CDC reports this year's flu vaccine good match for strains - WTVM.com-Columbus, GA News Weather & Sports

CDC reports this year's flu vaccine good match for strains

(WTVM) -

Good news and bad news about this year’s flu - doctors are anticipating a nasty season.  However, the CDC reports this year’s vaccine is a good match for circulating strains and there's plenty of it.   

Last year, the  flu vaccine was only about 19 percent effective. Doctors  say this year, the vaccine is expected to perform better.  

Plus, even when the vaccine isn't a good match for the strains going around your school or office, they still help lessen the severity of the illness.  

"Number 1, wash your hands.  Number 2, wash your hands.  Number 3, wash your hands and finally get a flu shot," advises Dr. Frederick Kam, Medical Director at Auburn University. 

Dr. Kam says flu season is upon us.

"We've already seen mostly Type B influenza, we also have seen Type A," he said.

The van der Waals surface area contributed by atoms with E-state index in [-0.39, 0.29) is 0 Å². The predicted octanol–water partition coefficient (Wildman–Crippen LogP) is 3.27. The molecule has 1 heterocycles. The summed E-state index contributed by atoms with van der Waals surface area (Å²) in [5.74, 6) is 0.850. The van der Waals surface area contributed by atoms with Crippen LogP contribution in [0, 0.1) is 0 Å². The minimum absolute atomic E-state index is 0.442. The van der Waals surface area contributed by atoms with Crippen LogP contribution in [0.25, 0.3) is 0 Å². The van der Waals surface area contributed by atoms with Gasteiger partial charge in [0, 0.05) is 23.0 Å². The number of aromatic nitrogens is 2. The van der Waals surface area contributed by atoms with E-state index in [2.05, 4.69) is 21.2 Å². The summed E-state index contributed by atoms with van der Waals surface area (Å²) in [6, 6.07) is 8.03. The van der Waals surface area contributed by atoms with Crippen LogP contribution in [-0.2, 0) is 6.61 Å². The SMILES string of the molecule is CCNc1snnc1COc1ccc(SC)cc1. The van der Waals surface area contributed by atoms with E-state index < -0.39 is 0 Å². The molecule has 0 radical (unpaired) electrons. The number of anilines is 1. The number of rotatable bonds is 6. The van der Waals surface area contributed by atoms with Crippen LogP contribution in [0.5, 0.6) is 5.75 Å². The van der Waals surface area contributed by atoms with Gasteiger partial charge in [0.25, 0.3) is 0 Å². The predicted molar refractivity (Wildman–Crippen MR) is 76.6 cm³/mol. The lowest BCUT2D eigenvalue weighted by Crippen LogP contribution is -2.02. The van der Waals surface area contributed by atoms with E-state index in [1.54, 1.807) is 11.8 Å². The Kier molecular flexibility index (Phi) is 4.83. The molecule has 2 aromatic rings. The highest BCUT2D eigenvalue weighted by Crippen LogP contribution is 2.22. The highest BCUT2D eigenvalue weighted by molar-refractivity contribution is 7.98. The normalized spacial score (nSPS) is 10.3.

He says now is the time to roll up your sleeve, get the vaccine and protect yourself from the aches, pains, fever and overall misery of flu season that can stretch into March and sometimes even May.     

"Every year 30,000  succumb to influenza and it's the very young and very old that are most at risk," he said. 

Children 6 months and older, seniors, and pregnant woman are considered high risk and need to get vaccinated. 

"It gives passive immunity to the child in utero and it keeps the flu from the household where there is a more significant risk to babies," he explained.     

Dr. Kam says getting a flu shot protects, your family and others who are unable to get vaccinated.     

"Six months or younger or people who are presenting with a high fever or are sick or if they have any allergies to the flu vaccine they should not get one. However, talk to your pharmacist and doctor about that. Everyone else should get it," Dr. Kam said. 

The CDC says this year's vaccine will protect against three viruses, two A and one B strain. The quadrivalent vaccine protects against an additional B virus. 

Dr. Kam says high risk groups should consider getting the quadrivalent. 

It takes a while for the flu shot to kick in. After being vaccinated it takes your body 10-14 days to build up immunity. 

If you hate needles, you can always get the FluMist, a nasal spray.

Doctors say you can't get the flu from the flu shot and you should still get a shot even if you think you've had the flu.       

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